Swansea Soccer Club Nears Sale to Kaplan-Levien Investor Group

  • Kaplan is Oaktree co-founder; Levien owns part of DC United
  • Takeover would expand U.S. reach in English Premier League

Swansea City's Icelandic midfielder Gylfi Sigurdsson, second right, celebrates scoring with teammates during the English Premier League football match between Swansea City and Chelsea.

Photographer: Geoff Caddick/AFP via Getty Images

There’s about to be another American owner in the English Premier League.

Jason Levien, part owner of Major League Soccer’s D.C. United, and Steve Kaplan, the Oaktree Capital Management co-founder who holds a stake in the NBA’s Memphis Grizzlies, lead a group that is close to taking a controlling interest in Swansea City, according to a statement Saturday from the Welsh soccer club.

The transaction would give the American group 75 percent of the team in a transaction that values the club at about $200 million, according to a person familiar with the negotiations. A deal for Liverpool-based Everton earlier this spring valued that team at around $240 million. 

American investors now control six of the 20 teams in the Premier League. There is an opportunity, many of them say, to wring profits with marketing tactics that have proved effective for their U.S.-based clubs. Owners will also reap the benefits of a new, three-year broadcast deal with Sky Sports and BT Group, worth $7.9 billion when it was signed. In the U.S., NBC pays about $1 billion to broadcast Europe’s top soccer league through the 2021-22 season.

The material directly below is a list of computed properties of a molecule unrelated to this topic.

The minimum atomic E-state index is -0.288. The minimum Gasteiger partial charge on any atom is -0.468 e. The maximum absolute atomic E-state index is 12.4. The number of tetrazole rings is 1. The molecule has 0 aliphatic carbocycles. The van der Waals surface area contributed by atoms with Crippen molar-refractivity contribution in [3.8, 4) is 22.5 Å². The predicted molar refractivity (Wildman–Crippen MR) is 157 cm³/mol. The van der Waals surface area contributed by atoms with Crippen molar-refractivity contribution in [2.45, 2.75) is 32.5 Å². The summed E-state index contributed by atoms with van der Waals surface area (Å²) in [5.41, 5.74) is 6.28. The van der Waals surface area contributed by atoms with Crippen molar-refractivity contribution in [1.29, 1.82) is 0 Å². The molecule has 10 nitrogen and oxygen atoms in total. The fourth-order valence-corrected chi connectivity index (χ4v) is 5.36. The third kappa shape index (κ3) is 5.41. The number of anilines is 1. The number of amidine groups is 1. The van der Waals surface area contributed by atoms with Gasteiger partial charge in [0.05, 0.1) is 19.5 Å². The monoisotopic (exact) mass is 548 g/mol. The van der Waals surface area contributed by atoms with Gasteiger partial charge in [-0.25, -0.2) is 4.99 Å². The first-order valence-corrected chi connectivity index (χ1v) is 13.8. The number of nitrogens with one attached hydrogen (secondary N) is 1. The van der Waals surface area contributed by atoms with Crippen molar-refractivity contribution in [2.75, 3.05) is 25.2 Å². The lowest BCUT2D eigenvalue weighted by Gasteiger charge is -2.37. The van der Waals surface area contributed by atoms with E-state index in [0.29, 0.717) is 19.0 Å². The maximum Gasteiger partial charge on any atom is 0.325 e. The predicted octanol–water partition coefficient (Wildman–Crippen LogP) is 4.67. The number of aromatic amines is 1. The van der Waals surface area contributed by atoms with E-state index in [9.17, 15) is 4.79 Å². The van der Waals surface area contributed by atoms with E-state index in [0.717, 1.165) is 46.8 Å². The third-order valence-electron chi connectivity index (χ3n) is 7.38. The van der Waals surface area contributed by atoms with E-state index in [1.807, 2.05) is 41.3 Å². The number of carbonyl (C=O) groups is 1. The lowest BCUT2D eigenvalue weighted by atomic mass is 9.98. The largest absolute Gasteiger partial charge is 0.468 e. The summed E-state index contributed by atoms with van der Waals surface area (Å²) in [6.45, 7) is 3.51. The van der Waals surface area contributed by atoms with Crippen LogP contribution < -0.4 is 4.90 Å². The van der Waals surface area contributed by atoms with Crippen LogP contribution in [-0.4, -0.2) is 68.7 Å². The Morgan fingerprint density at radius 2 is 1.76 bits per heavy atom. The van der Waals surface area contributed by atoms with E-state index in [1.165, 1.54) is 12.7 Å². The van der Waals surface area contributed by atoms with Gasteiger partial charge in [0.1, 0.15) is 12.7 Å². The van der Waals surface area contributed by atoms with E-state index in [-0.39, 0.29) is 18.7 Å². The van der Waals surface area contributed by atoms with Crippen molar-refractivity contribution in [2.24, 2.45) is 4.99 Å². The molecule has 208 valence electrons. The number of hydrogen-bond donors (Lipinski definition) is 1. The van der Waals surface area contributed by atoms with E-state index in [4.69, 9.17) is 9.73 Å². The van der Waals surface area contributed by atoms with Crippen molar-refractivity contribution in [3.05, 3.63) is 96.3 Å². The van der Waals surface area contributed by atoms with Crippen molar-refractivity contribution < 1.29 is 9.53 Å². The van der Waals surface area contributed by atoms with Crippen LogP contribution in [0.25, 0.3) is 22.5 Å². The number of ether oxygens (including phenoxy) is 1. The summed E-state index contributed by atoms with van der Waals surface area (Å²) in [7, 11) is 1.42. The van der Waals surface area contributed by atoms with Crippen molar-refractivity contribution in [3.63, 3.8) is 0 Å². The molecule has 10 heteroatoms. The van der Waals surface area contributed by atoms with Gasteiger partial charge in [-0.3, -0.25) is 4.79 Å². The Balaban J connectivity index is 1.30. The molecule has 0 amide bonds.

Chairman Huw Jenkins will stay on, and the Supporters Trust, a fan group that has a stake in the team and representation on the board, will also remain in place. Jenkins’s stake would be reduced, while the Supporters Trust’s holdings would be unchanged. The two sides are targeting a closing in mid-May, when the Premier League season ends.

With five games remaining, Swansea has 40 points, placing the Swans 12th of 20 teams and 13 points clear of relegation. The bottom three teams each year get sent to the second-tier Championship League, which is far less lucrative.

Levien and Kaplan are the latest Americans to buy into the Premier League, which according to Forbes boasts three of the most valuable soccer teams in the world: Manchester United, which is owned by the Glazer family, Manchester City and Chelsea. Most of them own American major league teams as well.

Josh Harris and Dave Blitzer (New Jersey Devils, Philadelphia 76ers) bought Crystal Palace in December; John Henry’s Fenway Sports Group took control of Liverpool in 2010; Stan Kroenke became majority shareholder of Arsenal in 2011; and Randy Lerner (Cleveland Browns) has been owner and chairman of Aston Villa since 2006. Shad Kahn (Jacksonville Jaguars) owns Fulham, a second-division team.

Swansea’s rise to the Premier League followed a long period of poor performance, stagnating attendance and financial crisis. As recently as 2003, the team was in last place in the fourth level of English soccer and destined to fall into the amateur ranks.

Levien and Kaplan are also part of a group in talks to buy a share of the NBA’s Minnesota Timberwolves with a path to control of the franchise. Their planned Swansea ownership group also includes Grizzlies minority owner Jed Kaplan (no relation to Steve).

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